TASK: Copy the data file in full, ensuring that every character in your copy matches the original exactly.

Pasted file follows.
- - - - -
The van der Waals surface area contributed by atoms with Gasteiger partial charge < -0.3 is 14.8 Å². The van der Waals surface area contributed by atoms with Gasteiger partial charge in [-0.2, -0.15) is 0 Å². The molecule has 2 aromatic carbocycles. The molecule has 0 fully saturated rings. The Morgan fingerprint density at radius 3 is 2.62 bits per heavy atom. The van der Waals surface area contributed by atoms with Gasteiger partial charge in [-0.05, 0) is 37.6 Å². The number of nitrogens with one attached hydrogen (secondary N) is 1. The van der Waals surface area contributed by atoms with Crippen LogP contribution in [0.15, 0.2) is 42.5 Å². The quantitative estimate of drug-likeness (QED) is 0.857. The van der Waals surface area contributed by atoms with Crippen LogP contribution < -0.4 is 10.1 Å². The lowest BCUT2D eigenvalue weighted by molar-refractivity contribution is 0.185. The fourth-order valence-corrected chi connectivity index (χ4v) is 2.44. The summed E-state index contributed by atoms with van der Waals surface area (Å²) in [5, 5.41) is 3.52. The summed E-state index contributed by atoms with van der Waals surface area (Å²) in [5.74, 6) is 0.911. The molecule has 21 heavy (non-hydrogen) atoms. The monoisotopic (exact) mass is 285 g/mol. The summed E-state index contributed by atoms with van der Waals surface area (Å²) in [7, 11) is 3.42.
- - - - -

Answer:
The van der Waals surface area contributed by atoms with Gasteiger partial charge < -0.3 is 14.8 Å². The van der Waals surface area contributed by atoms with Gasteiger partial charge in [-0.2, -0.15) is 0 Å². The molecule has 2 aromatic carbocycles. The molecule has 0 fully saturated rings. The Morgan fingerprint density at radius 3 is 2.62 bits per heavy atom. The van der Waals surface area contributed by atoms with Gasteiger partial charge in [-0.05, 0) is 37.6 Å². The number of nitrogens with one attached hydrogen (secondary N) is 1. The van der Waals surface area contributed by atoms with Crippen LogP contribution in [0.15, 0.2) is 42.5 Å². The quantitative estimate of drug-likeness (QED) is 0.857. The van der Waals surface area contributed by atoms with Crippen LogP contribution < -0.4 is 10.1 Å². The lowest BCUT2D eigenvalue weighted by molar-refractivity contribution is 0.185. The fourth-order valence-corrected chi connectivity index (χ4v) is 2.44. The summed E-state index contributed by atoms with van der Waals surface area (Å²) in [5, 5.41) is 3.52. The summed E-state index contributed by atoms with van der Waals surface area (Å²) in [5.74, 6) is 0.911. The molecule has 21 heavy (non-hydrogen) atoms. The monoisotopic (exact) mass is 285 g/mol. The summed E-state index contributed by atoms with van der Waals surface area (Å²) in [7, 11) is 3.42.